Twins of tragedy and pain

2009-12-02 00:00

The Solitude of Prime NumbersPaolo GiordanoTranslated by Shaun WhitesideDoubleday Autonomy

THIS first novel by Paulo Giordano, a particle physicist and the youngest winner of Italy’s most prestigious literary­ award, and a best seller in his native Italy, continues to haunt one even after one has finished reading it.

The main characters, Alice and Mattea, grow into lonely but narcissistic adolescence, burdened by unusual childhood trauma and unhappiness that marks them out as different from their peers.

Many adolescents feel troubled and isolated, but Alice’s and Mattea’s distress translate into self-harming behaviours that Giordano’s non-emotive style evokes with a cool clarity. Their stories unfold in chronological chapters that alternate in focus between the two of them, even after they meet and recognise in each other similar wounds. This identification leads to a profound form of mutual trust that continues as they grow into adulthood and after Mattea, a gifted mathematician, moves to a distant country to continue his studies.

Mattea’s preoccupation with numbers and patterns leads him to regard himself and Alice as twin prime numbers, “alone and lost, close but not close enough really to touch one another”. Their relationship is paradoxically intense and remote. All their other relationships, including Alice’s competitive relationship with a popular girl when at school, the quiet support Mattea receives from a gay school friend, troubled relationships with their parents even when Alice’s mother is ill with cancer, and Alice’s marriage to a handsome doctor, all seem strangely insubstantial compared with their own special twinning that is forged through their individual histories of tragedy and pain.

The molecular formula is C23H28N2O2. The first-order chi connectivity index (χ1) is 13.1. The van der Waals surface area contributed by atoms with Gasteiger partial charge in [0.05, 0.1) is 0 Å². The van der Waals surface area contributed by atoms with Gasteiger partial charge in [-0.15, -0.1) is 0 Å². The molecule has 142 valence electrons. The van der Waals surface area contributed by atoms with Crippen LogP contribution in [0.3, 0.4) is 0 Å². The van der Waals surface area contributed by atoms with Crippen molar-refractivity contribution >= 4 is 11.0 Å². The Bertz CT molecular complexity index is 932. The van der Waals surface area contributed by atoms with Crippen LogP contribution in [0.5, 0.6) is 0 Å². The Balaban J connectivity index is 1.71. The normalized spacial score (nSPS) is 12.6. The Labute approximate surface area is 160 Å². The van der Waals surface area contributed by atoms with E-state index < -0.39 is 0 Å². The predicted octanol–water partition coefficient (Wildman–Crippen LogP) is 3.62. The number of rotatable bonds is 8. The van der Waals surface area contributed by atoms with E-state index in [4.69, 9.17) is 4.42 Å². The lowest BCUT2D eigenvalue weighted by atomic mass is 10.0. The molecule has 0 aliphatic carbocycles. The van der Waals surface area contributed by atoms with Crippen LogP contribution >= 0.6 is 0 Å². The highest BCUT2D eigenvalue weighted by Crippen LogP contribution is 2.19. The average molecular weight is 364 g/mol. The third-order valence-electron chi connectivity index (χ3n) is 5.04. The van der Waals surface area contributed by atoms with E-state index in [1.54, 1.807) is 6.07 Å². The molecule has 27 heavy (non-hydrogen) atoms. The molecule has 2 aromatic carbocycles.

How the demands of adulthood, physical separation and competing interests stress and hone their bond makes riveting reading as the narrative propels the reader to its unpredictable conclusion.

But the book’s haunting power lies in the author’s clear sighted ability to render Alice’s and Mattea’s emotional worlds so that the reader is able to relate to their difficult progress through damage, distress and desire towards some semblance of autonomy.

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